Neanderthals and Denisovans may be long gone, but their viruses continue to live on inside our bodies. The geneticists who discovered these ancient viruses aren't sure if they're bad for us, but they could make us more susceptible to certain cancers.
Retroviruses are a special class of viruses that are comprised of RNA rather than DNA. They produce an enzyme, called reverse transcriptase, that enables them to reconstitute their RNA into DNA after entering a cell. From there they makes themselves at home inside the chromosomal DNA of host cells where they're expressed. HIV is a prime example of a retrovirus.
But there are also endogenous retroviruses (ERVs) — viruses that get passed down from generation to generation. Around 8% of our DNA is made up of these viruses, and they're part of the 90% of our DNA with no known function — so-called "junk DNA" that don't code for proteins.
But sometimes, two "junk" viruses can combine to cause retroviral diseases. ERVs are known to cause cancer in immune-suppressed mice when activated by certain bacteria, for example.
Shared Ancestral Viruses
In the new study, geneticists from Plymouth University and Oxford University found several ERVs after comparing genetic data from the fossils of Neanderthals and Denisovans (an ancient group of hominids who share a common origin with Neanderthals) with genomic data from modern-day cancer patients. After looking at the data from the cancer patients, researchers Robert Belshaw and Gikkas Magiorkinis found that they contained seven of the viral sequences found in Neanderthals and Denisovans.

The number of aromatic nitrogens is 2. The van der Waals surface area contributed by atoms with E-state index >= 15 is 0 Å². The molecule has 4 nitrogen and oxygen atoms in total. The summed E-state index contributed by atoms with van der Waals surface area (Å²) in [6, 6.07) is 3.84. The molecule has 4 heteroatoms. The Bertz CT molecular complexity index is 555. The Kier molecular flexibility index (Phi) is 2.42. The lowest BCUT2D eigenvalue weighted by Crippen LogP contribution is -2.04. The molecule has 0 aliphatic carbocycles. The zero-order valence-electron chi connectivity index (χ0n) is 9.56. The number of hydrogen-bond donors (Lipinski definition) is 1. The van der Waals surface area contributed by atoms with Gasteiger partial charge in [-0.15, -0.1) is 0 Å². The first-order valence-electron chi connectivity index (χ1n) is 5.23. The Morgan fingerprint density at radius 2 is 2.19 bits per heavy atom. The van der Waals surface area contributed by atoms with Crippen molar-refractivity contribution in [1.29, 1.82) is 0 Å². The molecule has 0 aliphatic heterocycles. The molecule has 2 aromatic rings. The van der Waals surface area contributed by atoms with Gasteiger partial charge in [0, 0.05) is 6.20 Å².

These ancient viruses belong to the HML2 family of viruses, which may have links to cancer and HIV. And that's a potential problem.
"How HIV patients respond to HML2 is related to how fast a patient will progress to AIDS, so there is clearly a connection there,"noted Magiorkinis in a statement. "HIV patients are also at much higher risk of developing cancer, for reasons that are poorly-understood. It is possible that some of the risk factors are genetic, and may be shared with HML2. They also become reactivated in cancer and HIV infection, so might prove useful as a therapy target in the future."
The next phase is to determine whether these ancient viruses affect a person's risk of developing diseases such as cancer, and how widespread they may be in the general human population.
It may turn out to be nothing, but one thing's clear: these viruses, which originated in our common ancestors more than half a million years ago, are still a big part of our genetic constitution.
Read the entire study in Current Biology: "Neanderthal and Denisovan retroviruses in modern humans."